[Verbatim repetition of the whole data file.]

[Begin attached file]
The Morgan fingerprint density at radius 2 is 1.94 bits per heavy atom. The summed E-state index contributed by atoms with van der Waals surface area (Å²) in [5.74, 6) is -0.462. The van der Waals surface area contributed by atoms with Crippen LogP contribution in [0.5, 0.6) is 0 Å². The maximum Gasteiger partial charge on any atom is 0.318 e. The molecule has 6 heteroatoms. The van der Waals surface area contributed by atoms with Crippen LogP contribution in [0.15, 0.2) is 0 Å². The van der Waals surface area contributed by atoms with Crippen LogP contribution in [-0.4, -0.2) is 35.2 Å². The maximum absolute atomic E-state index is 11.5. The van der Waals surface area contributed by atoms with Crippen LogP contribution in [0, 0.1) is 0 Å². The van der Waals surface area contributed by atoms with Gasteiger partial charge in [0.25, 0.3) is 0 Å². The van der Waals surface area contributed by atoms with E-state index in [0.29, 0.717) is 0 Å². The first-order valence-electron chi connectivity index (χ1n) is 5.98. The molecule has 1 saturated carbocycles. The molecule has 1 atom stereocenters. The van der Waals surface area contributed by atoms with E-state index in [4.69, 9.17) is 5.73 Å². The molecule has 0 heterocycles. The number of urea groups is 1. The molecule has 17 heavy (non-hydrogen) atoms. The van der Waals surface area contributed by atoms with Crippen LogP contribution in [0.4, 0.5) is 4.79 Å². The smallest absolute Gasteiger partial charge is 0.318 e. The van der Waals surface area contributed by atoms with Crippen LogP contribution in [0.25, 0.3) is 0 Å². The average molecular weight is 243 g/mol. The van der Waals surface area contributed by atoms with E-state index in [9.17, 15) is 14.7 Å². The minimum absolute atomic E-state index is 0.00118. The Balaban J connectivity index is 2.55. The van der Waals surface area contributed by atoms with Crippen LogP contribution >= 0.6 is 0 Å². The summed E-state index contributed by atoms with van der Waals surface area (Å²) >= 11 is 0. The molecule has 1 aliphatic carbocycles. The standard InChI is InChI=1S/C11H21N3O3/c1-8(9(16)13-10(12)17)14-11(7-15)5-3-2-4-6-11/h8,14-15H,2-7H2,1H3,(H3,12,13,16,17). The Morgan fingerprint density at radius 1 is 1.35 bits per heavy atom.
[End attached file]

The Morgan fingerprint density at radius 2 is 1.94 bits per heavy atom. The summed E-state index contributed by atoms with van der Waals surface area (Å²) in [5.74, 6) is -0.462. The van der Waals surface area contributed by atoms with Crippen LogP contribution in [0.5, 0.6) is 0 Å². The maximum Gasteiger partial charge on any atom is 0.318 e. The molecule has 6 heteroatoms. The van der Waals surface area contributed by atoms with Crippen LogP contribution in [0.15, 0.2) is 0 Å². The van der Waals surface area contributed by atoms with Crippen LogP contribution in [-0.4, -0.2) is 35.2 Å². The maximum absolute atomic E-state index is 11.5. The van der Waals surface area contributed by atoms with Crippen LogP contribution in [0, 0.1) is 0 Å². The van der Waals surface area contributed by atoms with Gasteiger partial charge in [0.25, 0.3) is 0 Å². The van der Waals surface area contributed by atoms with E-state index in [0.29, 0.717) is 0 Å². The first-order valence-electron chi connectivity index (χ1n) is 5.98. The molecule has 1 saturated carbocycles. The molecule has 1 atom stereocenters. The van der Waals surface area contributed by atoms with E-state index in [4.69, 9.17) is 5.73 Å². The molecule has 0 heterocycles. The number of urea groups is 1. The molecule has 17 heavy (non-hydrogen) atoms. The van der Waals surface area contributed by atoms with Crippen LogP contribution in [0.4, 0.5) is 4.79 Å². The smallest absolute Gasteiger partial charge is 0.318 e. The van der Waals surface area contributed by atoms with Crippen LogP contribution in [0.25, 0.3) is 0 Å². The average molecular weight is 243 g/mol. The van der Waals surface area contributed by atoms with E-state index in [9.17, 15) is 14.7 Å². The minimum absolute atomic E-state index is 0.00118. The Balaban J connectivity index is 2.55. The van der Waals surface area contributed by atoms with Crippen LogP contribution >= 0.6 is 0 Å². The summed E-state index contributed by atoms with van der Waals surface area (Å²) >= 11 is 0. The molecule has 1 aliphatic carbocycles. The standard InChI is InChI=1S/C11H21N3O3/c1-8(9(16)13-10(12)17)14-11(7-15)5-3-2-4-6-11/h8,14-15H,2-7H2,1H3,(H3,12,13,16,17). The Morgan fingerprint density at radius 1 is 1.35 bits per heavy atom.